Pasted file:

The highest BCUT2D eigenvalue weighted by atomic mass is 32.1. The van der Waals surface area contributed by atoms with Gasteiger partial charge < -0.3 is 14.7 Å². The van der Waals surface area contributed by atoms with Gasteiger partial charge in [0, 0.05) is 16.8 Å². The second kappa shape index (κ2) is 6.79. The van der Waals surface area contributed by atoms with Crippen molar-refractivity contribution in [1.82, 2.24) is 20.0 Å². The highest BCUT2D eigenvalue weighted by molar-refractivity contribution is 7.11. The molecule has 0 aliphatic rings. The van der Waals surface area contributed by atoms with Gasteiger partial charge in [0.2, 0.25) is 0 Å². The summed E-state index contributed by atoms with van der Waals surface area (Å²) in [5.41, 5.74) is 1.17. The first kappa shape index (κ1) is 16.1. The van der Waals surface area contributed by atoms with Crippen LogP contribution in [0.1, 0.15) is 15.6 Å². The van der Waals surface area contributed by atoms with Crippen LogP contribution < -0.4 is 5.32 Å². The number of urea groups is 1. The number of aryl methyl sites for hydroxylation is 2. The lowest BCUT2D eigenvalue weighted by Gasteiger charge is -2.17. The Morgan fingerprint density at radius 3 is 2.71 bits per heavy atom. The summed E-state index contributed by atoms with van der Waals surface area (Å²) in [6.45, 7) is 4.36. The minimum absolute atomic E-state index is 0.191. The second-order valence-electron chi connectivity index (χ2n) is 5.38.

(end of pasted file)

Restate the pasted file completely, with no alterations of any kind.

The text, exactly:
The highest BCUT2D eigenvalue weighted by atomic mass is 32.1. The van der Waals surface area contributed by atoms with Gasteiger partial charge < -0.3 is 14.7 Å². The van der Waals surface area contributed by atoms with Gasteiger partial charge in [0, 0.05) is 16.8 Å². The second kappa shape index (κ2) is 6.79. The van der Waals surface area contributed by atoms with Crippen molar-refractivity contribution in [1.82, 2.24) is 20.0 Å². The highest BCUT2D eigenvalue weighted by molar-refractivity contribution is 7.11. The molecule has 0 aliphatic rings. The van der Waals surface area contributed by atoms with Gasteiger partial charge in [0.2, 0.25) is 0 Å². The summed E-state index contributed by atoms with van der Waals surface area (Å²) in [5.41, 5.74) is 1.17. The first kappa shape index (κ1) is 16.1. The van der Waals surface area contributed by atoms with Crippen LogP contribution in [0.1, 0.15) is 15.6 Å². The van der Waals surface area contributed by atoms with Crippen LogP contribution < -0.4 is 5.32 Å². The number of urea groups is 1. The number of aryl methyl sites for hydroxylation is 2. The lowest BCUT2D eigenvalue weighted by Gasteiger charge is -2.17. The Morgan fingerprint density at radius 3 is 2.71 bits per heavy atom. The summed E-state index contributed by atoms with van der Waals surface area (Å²) in [6.45, 7) is 4.36. The minimum absolute atomic E-state index is 0.191. The second-order valence-electron chi connectivity index (χ2n) is 5.38.